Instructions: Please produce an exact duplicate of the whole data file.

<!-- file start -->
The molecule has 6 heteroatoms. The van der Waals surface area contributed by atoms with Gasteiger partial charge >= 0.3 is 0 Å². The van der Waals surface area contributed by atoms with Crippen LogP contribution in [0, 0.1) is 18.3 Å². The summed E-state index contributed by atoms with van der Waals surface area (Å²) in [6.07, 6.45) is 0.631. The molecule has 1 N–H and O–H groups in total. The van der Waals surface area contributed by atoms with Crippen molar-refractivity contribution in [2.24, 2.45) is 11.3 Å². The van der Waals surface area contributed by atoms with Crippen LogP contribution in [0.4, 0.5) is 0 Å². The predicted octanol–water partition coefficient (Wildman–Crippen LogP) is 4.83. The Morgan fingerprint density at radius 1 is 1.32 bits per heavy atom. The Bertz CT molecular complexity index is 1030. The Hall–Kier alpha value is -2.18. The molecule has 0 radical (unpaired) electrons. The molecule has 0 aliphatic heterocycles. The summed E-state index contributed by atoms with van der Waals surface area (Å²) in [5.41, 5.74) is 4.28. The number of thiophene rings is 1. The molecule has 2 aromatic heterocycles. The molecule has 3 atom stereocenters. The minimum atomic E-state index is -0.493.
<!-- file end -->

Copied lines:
The molecule has 6 heteroatoms. The van der Waals surface area contributed by atoms with Gasteiger partial charge >= 0.3 is 0 Å². The van der Waals surface area contributed by atoms with Crippen LogP contribution in [0, 0.1) is 18.3 Å². The summed E-state index contributed by atoms with van der Waals surface area (Å²) in [6.07, 6.45) is 0.631. The molecule has 1 N–H and O–H groups in total. The van der Waals surface area contributed by atoms with Crippen molar-refractivity contribution in [2.24, 2.45) is 11.3 Å². The van der Waals surface area contributed by atoms with Crippen LogP contribution in [0.4, 0.5) is 0 Å². The predicted octanol–water partition coefficient (Wildman–Crippen LogP) is 4.83. The Morgan fingerprint density at radius 1 is 1.32 bits per heavy atom. The Bertz CT molecular complexity index is 1030. The Hall–Kier alpha value is -2.18. The molecule has 0 radical (unpaired) electrons. The molecule has 0 aliphatic heterocycles. The summed E-state index contributed by atoms with van der Waals surface area (Å²) in [5.41, 5.74) is 4.28. The number of thiophene rings is 1. The molecule has 2 aromatic heterocycles. The molecule has 3 atom stereocenters. The minimum atomic E-state index is -0.493.